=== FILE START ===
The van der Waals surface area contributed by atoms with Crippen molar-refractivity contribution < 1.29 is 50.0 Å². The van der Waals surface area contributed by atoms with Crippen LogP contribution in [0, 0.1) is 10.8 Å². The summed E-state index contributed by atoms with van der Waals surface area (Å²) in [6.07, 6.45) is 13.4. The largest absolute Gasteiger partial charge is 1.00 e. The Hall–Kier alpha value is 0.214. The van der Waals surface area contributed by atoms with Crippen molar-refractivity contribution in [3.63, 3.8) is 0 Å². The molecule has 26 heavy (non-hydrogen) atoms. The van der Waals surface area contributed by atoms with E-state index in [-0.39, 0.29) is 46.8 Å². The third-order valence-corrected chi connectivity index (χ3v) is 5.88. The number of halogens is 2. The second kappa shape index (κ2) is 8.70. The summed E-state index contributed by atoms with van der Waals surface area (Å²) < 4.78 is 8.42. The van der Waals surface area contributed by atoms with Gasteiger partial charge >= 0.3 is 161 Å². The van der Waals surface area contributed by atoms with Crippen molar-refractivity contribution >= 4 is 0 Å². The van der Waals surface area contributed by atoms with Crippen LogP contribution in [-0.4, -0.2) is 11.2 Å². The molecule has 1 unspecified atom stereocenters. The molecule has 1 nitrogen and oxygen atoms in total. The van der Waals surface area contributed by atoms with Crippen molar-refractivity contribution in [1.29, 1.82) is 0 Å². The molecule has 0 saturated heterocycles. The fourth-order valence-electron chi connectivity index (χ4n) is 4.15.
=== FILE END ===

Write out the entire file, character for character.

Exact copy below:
The van der Waals surface area contributed by atoms with Crippen molar-refractivity contribution < 1.29 is 50.0 Å². The van der Waals surface area contributed by atoms with Crippen LogP contribution in [0, 0.1) is 10.8 Å². The summed E-state index contributed by atoms with van der Waals surface area (Å²) in [6.07, 6.45) is 13.4. The largest absolute Gasteiger partial charge is 1.00 e. The Hall–Kier alpha value is 0.214. The van der Waals surface area contributed by atoms with Crippen molar-refractivity contribution in [3.63, 3.8) is 0 Å². The molecule has 26 heavy (non-hydrogen) atoms. The van der Waals surface area contributed by atoms with E-state index in [-0.39, 0.29) is 46.8 Å². The third-order valence-corrected chi connectivity index (χ3v) is 5.88. The number of halogens is 2. The second kappa shape index (κ2) is 8.70. The summed E-state index contributed by atoms with van der Waals surface area (Å²) < 4.78 is 8.42. The van der Waals surface area contributed by atoms with Gasteiger partial charge >= 0.3 is 161 Å². The van der Waals surface area contributed by atoms with Crippen molar-refractivity contribution >= 4 is 0 Å². The van der Waals surface area contributed by atoms with Crippen LogP contribution in [-0.4, -0.2) is 11.2 Å². The molecule has 1 unspecified atom stereocenters. The molecule has 1 nitrogen and oxygen atoms in total. The van der Waals surface area contributed by atoms with Crippen molar-refractivity contribution in [1.29, 1.82) is 0 Å². The molecule has 0 saturated heterocycles. The fourth-order valence-electron chi connectivity index (χ4n) is 4.15.